Sometimes you just can’t improve on the work of a master.

A brilliant, Harvard-trained Ph.D. who was teaching a business school class on negotiation that I attended not long ago added intriguing dimension to her lecture with an interesting personal anecdote. This insightful strategist, who consults with multi-national corporations on complex contracts and achieves astonishing compromise in intricate negotiations involving conflicting cultures and millions upon millions of dollars, had this to say about her five-year-old grandson:

“He gets whatever he wants.”

And she added this minor qualifier: “At my house, my only job is to keep him safe from harm. Otherwise, he gets whatever he wants. If he wants a cookie, he gets a cookie.”

She did not elaborate on this fascinating revelation, but I’ve pondered it many times since, and here’s my interpretation: You can train at Harvard on theory and best practice, you may be gifted with an agile intellect that equips you to whip corporate bozos into shape right, left, and center, but you can’t negotiate with toddlers. There is no way to win, so save your dignity and give it a miss.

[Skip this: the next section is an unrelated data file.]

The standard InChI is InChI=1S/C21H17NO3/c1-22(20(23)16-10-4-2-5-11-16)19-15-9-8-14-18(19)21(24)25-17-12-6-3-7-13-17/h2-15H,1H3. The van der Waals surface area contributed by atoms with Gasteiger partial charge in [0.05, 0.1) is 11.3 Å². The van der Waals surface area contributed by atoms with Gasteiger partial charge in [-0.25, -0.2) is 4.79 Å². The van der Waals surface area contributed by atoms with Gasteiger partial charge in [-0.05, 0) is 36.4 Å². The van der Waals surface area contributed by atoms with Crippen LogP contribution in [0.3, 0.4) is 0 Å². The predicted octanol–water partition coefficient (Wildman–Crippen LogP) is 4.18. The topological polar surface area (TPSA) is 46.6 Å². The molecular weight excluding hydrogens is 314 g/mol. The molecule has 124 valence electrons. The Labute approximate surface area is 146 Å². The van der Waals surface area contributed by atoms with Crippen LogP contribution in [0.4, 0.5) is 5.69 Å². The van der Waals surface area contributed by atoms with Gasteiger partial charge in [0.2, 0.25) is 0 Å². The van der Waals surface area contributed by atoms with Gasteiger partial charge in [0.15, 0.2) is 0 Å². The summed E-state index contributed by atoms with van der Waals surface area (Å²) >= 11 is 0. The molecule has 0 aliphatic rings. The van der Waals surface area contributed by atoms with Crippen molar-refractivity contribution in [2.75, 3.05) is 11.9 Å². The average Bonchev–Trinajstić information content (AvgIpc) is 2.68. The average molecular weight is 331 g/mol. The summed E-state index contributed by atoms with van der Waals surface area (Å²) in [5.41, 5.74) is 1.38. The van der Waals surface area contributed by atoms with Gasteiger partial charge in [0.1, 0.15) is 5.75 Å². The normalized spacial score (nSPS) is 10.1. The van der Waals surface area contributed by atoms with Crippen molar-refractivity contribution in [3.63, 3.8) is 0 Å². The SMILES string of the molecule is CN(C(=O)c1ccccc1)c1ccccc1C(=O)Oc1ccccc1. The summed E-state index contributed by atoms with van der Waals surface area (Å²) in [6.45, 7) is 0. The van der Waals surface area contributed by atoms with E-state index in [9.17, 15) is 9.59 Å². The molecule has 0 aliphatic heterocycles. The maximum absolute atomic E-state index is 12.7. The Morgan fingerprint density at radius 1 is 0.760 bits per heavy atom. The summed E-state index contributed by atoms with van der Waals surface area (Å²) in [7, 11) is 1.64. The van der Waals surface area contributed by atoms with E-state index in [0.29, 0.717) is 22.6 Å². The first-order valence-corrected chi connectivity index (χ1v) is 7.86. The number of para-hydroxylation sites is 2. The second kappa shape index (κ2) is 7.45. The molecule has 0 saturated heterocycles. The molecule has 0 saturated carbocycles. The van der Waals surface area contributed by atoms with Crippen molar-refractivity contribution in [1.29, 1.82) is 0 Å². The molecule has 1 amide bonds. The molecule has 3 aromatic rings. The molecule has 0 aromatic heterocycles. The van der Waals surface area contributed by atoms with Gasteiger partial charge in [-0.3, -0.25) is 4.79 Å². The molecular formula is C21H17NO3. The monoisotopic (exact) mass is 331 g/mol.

Not long after I attended this lecture, I was gifted with one of many examples of this Fundamental Truth of Grandparenthood (FTG).

I procured for Brother’s birthday a tiny, intricately accessorized, toddler-scale riding car, a battery-powered version of my own set of wheels. He loves my car (even at life size, it looks rather like a toy), so I hoped this would be a hit, and it seemed just so. Sadly, however, it was pouring rain on the actual birthday, so his parents authorized a road test in the hallway of the house. The technical skills of forward and backward acceleration were quickly and masterfully achieved, but the judgment to check the surroundings first was, like Batteries, Not Included, and the first casualty of this mastery was Small Sister. Hovering behind and hoping for a ride, she got knocked to the floor and partially pinned under the rear fender in the work of a moment. No more, said the parents over the wailing, until we can take it outside.

The sun obligingly appeared the next morning, so the license to drive on the sidewalk was immediately applied for to the appropriate authorities. Better at least try, I admonished myself guiltily, to talk about staying out of harm’s way.